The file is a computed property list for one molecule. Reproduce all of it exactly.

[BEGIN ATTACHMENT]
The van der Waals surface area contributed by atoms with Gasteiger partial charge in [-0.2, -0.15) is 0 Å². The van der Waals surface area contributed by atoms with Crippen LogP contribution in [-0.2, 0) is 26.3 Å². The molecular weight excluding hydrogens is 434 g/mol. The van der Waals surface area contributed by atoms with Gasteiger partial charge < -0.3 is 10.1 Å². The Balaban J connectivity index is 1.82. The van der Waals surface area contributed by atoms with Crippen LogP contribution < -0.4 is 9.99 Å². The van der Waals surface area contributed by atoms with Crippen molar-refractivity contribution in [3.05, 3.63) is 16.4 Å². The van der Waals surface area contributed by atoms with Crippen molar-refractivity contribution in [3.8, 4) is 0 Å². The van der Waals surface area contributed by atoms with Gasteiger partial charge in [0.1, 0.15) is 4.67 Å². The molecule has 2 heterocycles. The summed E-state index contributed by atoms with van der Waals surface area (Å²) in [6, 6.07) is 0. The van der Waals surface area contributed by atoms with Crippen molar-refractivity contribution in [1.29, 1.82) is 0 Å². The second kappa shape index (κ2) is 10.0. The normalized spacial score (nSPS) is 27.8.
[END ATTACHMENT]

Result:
The van der Waals surface area contributed by atoms with Gasteiger partial charge in [-0.2, -0.15) is 0 Å². The van der Waals surface area contributed by atoms with Crippen LogP contribution in [-0.2, 0) is 26.3 Å². The molecular weight excluding hydrogens is 434 g/mol. The van der Waals surface area contributed by atoms with Gasteiger partial charge < -0.3 is 10.1 Å². The Balaban J connectivity index is 1.82. The van der Waals surface area contributed by atoms with Crippen LogP contribution < -0.4 is 9.99 Å². The van der Waals surface area contributed by atoms with Crippen molar-refractivity contribution in [3.05, 3.63) is 16.4 Å². The van der Waals surface area contributed by atoms with Crippen molar-refractivity contribution in [3.8, 4) is 0 Å². The van der Waals surface area contributed by atoms with Gasteiger partial charge in [0.1, 0.15) is 4.67 Å². The molecule has 2 heterocycles. The summed E-state index contributed by atoms with van der Waals surface area (Å²) in [6, 6.07) is 0. The van der Waals surface area contributed by atoms with Crippen molar-refractivity contribution in [1.29, 1.82) is 0 Å². The second kappa shape index (κ2) is 10.0. The normalized spacial score (nSPS) is 27.8.